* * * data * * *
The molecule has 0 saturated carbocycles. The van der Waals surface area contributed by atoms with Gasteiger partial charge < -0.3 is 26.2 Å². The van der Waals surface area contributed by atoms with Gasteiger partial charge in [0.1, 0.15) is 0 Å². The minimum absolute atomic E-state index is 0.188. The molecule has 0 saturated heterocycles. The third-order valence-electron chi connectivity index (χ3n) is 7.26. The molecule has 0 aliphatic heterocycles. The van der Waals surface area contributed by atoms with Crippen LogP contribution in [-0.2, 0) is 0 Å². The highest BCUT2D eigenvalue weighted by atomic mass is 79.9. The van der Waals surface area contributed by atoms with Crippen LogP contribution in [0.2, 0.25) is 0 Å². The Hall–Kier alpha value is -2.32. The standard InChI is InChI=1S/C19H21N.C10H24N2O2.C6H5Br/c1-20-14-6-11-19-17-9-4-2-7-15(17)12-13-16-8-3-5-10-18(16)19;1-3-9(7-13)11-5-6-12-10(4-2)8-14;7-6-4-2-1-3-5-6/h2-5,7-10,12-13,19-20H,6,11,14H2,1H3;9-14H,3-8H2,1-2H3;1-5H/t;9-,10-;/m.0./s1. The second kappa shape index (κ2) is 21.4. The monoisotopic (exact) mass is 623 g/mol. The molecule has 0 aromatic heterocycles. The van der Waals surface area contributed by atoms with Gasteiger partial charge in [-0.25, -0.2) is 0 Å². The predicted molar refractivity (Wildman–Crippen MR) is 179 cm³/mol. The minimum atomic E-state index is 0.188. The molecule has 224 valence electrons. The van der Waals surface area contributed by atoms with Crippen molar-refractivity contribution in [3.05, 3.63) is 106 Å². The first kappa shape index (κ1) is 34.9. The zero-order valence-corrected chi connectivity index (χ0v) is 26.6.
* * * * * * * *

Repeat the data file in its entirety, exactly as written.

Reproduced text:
The molecule has 0 saturated carbocycles. The van der Waals surface area contributed by atoms with Gasteiger partial charge < -0.3 is 26.2 Å². The van der Waals surface area contributed by atoms with Gasteiger partial charge in [0.1, 0.15) is 0 Å². The minimum absolute atomic E-state index is 0.188. The molecule has 0 saturated heterocycles. The third-order valence-electron chi connectivity index (χ3n) is 7.26. The molecule has 0 aliphatic heterocycles. The van der Waals surface area contributed by atoms with Crippen LogP contribution in [-0.2, 0) is 0 Å². The highest BCUT2D eigenvalue weighted by atomic mass is 79.9. The van der Waals surface area contributed by atoms with Crippen LogP contribution in [0.2, 0.25) is 0 Å². The Hall–Kier alpha value is -2.32. The standard InChI is InChI=1S/C19H21N.C10H24N2O2.C6H5Br/c1-20-14-6-11-19-17-9-4-2-7-15(17)12-13-16-8-3-5-10-18(16)19;1-3-9(7-13)11-5-6-12-10(4-2)8-14;7-6-4-2-1-3-5-6/h2-5,7-10,12-13,19-20H,6,11,14H2,1H3;9-14H,3-8H2,1-2H3;1-5H/t;9-,10-;/m.0./s1. The second kappa shape index (κ2) is 21.4. The monoisotopic (exact) mass is 623 g/mol. The molecule has 0 aromatic heterocycles. The van der Waals surface area contributed by atoms with Gasteiger partial charge in [-0.25, -0.2) is 0 Å². The predicted molar refractivity (Wildman–Crippen MR) is 179 cm³/mol. The minimum atomic E-state index is 0.188. The molecule has 224 valence electrons. The van der Waals surface area contributed by atoms with Crippen molar-refractivity contribution in [3.05, 3.63) is 106 Å². The first kappa shape index (κ1) is 34.9. The zero-order valence-corrected chi connectivity index (χ0v) is 26.6.